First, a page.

Benjamin Percy was raised in the high desert
of Central Oregon. His stories have appeared in Glimmer Train, the Chicago
Tribune, Best American Short Stories and many other
publications. The Paris
Review awarded their Plimpton Prize to his story, Refresh, Refresh.
He is the author of another collection of stories, The Language of Elk.
He teaches writing on the MFA program at Iowa State University. He won a 2008 Whiting Writers Award.
Refresh, Refresh (Graywolf Press,
for the Frank O'Connor International Short Story Award 2008
Story included in:
Home of the Brave: Stories in Uniform (Press 53,
Reviewed by Carol Reid
The Language of Elk (Carnegie-Mellon
with Benjamin Percy
How long did it take you to write all the stories in your collection?
Benjamin Percy: Hard
to say. The table of contents is in no way chronological: I didn’t
finish one story and begin another until I had a tidy little book. At
any given moment, I have a half-dozen story ideas shelved in my mind. I
always choose to write the one that glows brightest. The story might be
ill-suited for a collection, but that doesn’t give me pause: I know I
need to pursue it before it loses its electrical charge. To finish a
story takes me anywhere from a week to a month. (This does not account
for the revisions that inevitably come from my agent and editor’s
comments.) And after two or three years of work, I might have several
hundred pages of published/publishable material, but no book. Over
time, certain stories present themselves—through recurring characters,
landscapes, themes—and I realize that set alongside each other they
match up. That’s how it was with both Refresh, Refresh
and The Language of Elk.
TSR: How did
you choose which stories to include and in what order?
BP: In this market,
you need to come out swinging, especially with short story collections.
If you don’t knock flat a reader—or a reviewer—with the very first
story, they’ll likely set you aside and turn to something else. So the
strongest story (or maybe I should say the most celebrated story) gets
the first slot. Aside from that, I tried to space out similarities. I
have, for instance, two stories that concern miscarriages and damaged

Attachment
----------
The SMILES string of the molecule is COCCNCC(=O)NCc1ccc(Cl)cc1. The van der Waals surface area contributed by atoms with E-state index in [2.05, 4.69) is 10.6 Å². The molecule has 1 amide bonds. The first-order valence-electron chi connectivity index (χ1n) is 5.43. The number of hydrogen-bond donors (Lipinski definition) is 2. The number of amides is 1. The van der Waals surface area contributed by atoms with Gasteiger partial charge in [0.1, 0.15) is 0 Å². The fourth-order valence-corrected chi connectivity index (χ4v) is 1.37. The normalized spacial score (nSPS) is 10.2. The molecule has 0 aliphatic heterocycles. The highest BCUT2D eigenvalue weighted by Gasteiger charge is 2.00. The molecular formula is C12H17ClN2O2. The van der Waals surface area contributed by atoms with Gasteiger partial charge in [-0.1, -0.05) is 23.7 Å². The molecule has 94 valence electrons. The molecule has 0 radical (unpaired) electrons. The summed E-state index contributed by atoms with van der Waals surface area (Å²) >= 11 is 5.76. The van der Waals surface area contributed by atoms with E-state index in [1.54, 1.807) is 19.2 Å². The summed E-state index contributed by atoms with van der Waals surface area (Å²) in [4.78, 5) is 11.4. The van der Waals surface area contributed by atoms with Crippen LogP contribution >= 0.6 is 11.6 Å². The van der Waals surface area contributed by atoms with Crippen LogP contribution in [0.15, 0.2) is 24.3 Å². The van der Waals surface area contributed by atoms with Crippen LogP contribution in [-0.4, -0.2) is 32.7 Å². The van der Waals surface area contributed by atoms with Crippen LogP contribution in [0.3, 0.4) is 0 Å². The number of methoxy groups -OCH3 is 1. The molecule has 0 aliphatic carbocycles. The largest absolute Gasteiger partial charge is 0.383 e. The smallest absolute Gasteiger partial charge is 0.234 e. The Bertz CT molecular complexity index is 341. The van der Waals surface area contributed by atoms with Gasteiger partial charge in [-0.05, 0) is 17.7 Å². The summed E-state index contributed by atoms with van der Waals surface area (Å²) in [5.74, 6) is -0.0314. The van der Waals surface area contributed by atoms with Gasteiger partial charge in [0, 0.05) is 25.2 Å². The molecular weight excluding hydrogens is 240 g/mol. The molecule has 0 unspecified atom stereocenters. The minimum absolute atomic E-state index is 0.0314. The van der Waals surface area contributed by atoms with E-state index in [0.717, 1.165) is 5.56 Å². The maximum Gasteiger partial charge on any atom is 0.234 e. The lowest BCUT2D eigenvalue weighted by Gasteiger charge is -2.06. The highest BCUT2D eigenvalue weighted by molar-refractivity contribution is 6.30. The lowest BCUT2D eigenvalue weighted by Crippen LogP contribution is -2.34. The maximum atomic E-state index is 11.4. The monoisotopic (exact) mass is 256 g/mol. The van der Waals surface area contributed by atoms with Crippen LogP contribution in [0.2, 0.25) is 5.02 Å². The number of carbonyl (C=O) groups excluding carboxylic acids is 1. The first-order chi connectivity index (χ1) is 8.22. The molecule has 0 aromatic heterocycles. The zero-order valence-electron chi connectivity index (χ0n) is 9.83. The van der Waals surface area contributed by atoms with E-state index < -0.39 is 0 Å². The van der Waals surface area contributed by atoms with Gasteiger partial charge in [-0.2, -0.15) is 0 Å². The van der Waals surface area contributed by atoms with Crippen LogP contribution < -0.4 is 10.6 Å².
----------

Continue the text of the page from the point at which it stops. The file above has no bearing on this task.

marriages; I kept them far from each other. They couldn’t be more
different in their tone and plotting, but still, as next-door neighbors
I’m sure they would have felt too familiar.
TSR: What does the word "story"
mean to you?
BP:That’s a question
that’s easy to ask and difficult to answer without sounding like a
pretentious wanker. I’ll say what I hope to find in fiction. On a very
basic level, a story must make me wonder what happens next. I want to
hunch forward, rather than lean back, when reading. I want to be
thrilled. The characters should not feel like papery husks; I want to
believe in them fully and feel invested in their lives. And I wish to
be subtly awed by the language; a story betrays itself when the writer
shoulders his way into the narrative as maestro, showing off his
rhetorical pyrotechnics, masturbating all over the page.
TSR: Do you
have a "reader" in mind when you write stories?
supposed to give that pat answer here, saying me, saying my wife or my
mom or my English teacher from 7th grade, Mrs. Zeiganhagen. I don’t
have a person or a gender or a nationality or anything like that in
mind when writing. I’m casting a spell to the wind and hoping somebody
feels the magic coursing through them.
TSR: Is there
anything you'd like to ask someone who has read your collection,
anything at all?
BP: Yes. If you
were naked—in a 12x12x12 steel cage—what is the largest animal you
think you could do battle with and kill?
TSR: How does it feel knowing that people are buying your books?
BP: When someone
tells me they’ve read my books and enjoyed them, I always feel
somewhere between startled and elated. Writing is a solitary pursuit
after all. I spend most of my time sitting in my boxer shorts, slurping
cold coffee, staring at a computer screen, muttering to myself. That
this time—this intensely intimate time—is eventually broadcast never
ceases to surprise me. I spend all these hours bent over a keyboard,
holding congress with my mind, and yes, I’m hoping for publication, but
even if a short story (or even a novel) isn’t published, the experience
of completing it still feels personally, mystically rewarding. So when
my fiction makes it through the transom—and finds its way to
publication—I of course feel deeply grateful, knowing how ugly the odds
are, knowing how lucky I am. I hope that feeling never goes away.
TSR: What are
you working on now?
BP: I’m chipping
away at the revision of my novel, The
Wilding. Graywolf Press will publish it in late 2009,
early 2010—and right now I’m in the middle of a major renovation,
changing the point of view from first to third and crafting several
subplots to weave in and out of the main narrative. I’m also working on
my house—ripping down walls and building them back up—and I’m finding
the two pursuits have a lot in common.
TSR: What are
the three most recent short story collections you've read?
BP: The Lives of Rocks by Rick Bass, The Circus in Winter by Cathy Day, and In the Devil’s Territory by Kyle Minor, all of them well worth your dollar.